Both donazepil and modafinil are available from physicians, and over the internet. The ethics of internet prescribing are a bit shaky, but expect these drugs to become more available, rather than less, with time.

The last stop on today's smart drug train is the Ampakine station. Ampakines have the potential to not only help normal people think more clearly, as Donazepil and Modafinil seem to do, but to also make them "smarter." Ampakines directly affect the basic learning system of the brain.

New Scientist presented an article last May titled "11 Steps to a Better Brain." Gary Lynch, the inventor of ampakines, was cautious but optimistic:
The drug acts only in the brain, claims Lynch. It has a short half-life of hours. Ampakines have been shown to restore function to severely sleep-deprived monkeys that would otherwise perform poorly. Preliminary studies in humans are just as exciting. You could make an elderly person perform like a much younger person, he says.

While donazepil works on the acetylcholine system, and modafinil works on dopamine receptors, ampakines in contrast affect the glutamate receptors, specifically AMPA receptors. From neurotrasmitter.net, here are a few dozen scientific abstracts dealing with potential ampakines and mechanisms of ampakines--if the wikipedia article did not give you enough information.

That is a lot of information to digest, although if you take these drugs it may not be as difficult as you might think. Perhaps a joke, perhaps not? In time, people who choose not to boost their cognition may be less common than those who choose to do so.

The long term goal is to adjust the genes themselves, to do a better job of improving cognition than any one drug, or symphony of drugs, could possibly do. In the meantime, expect smart drugs to be delivered by pill, injection, skin patch, long term implant, and even injector pumps. The intelligence of a population is serious business, more serious than most people understand. For now.

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Blogger Chris Chatham said...

Very nice post.

I have a friend who worked for a defense sleep research lab, before modafinil was available via prescription. They were dosing humans, monkeys, rats, mutant fruit flies, basically everything they could get their hands on just trying to find any possible side-effects. Despite a couple years of research with massive quantities of the stuff, they couldn't find any serious downsides (occasional headaches/nausea aside). There is certainly a lot of interest in cognitive enhancers from the military.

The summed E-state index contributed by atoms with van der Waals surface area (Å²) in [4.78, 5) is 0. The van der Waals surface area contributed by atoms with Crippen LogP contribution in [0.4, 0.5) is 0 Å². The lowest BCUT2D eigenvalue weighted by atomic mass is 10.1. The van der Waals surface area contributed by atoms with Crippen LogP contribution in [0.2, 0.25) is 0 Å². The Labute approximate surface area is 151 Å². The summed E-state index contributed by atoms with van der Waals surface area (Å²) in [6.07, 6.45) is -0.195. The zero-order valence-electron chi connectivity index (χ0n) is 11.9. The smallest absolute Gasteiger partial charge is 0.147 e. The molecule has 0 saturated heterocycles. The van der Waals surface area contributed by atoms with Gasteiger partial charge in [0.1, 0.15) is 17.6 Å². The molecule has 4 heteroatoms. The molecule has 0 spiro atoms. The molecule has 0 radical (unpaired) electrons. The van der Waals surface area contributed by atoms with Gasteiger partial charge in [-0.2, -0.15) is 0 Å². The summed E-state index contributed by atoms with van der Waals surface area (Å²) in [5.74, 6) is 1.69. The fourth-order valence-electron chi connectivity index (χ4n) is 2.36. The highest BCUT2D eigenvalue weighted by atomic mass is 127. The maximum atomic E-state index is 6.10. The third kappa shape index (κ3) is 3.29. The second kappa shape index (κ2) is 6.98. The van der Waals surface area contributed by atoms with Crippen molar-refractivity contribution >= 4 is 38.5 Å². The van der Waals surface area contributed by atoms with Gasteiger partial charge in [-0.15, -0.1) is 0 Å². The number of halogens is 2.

And in fact, a lot of these "smart drugs" have been developed from attempts to treat Alzheimers. In the mid 90's, piracetam could have had an IHOP-esque slogan: it's not just for dementia anymore!

Steven Rose writes about smart drugs in his book "The Future of the Brain" as does Martha Farah in a 2004 issue of Nature Reviews Neuroscience, in the context of neuroethics. But I don't think there's yet reason for either alarmism (or unbridled enthusiasm). I went on an agressive piracetam regimen for about a month in 1999, and got quite depressed very quickly (even with choline supplements) with no noticeable positive effects. Until there are large sample studies demonstrating the efficacy of these drugs, it's difficult to see through the hype.

Monday, 30 January, 2006  
Blogger al fin said...

Thanks, Chris. I agree that the hype about some of these drugs can be depressing in itself.

I believe that you are right about the lack of serious side effects with modafinil. It will be interesting to see, over time, how effective modafinil is in treating Alzheimer's and other conditions of cognitive decline. The single isomer formulation may also hold some surprises.

Modafinil actually works on more than just the dopamine system, as you probably know. Glutamate receptors and norepinephrine receptors are also apparently affected by the drug.

There is a lot to learn, and I for one need all the help I can get.

Monday, 30 January, 2006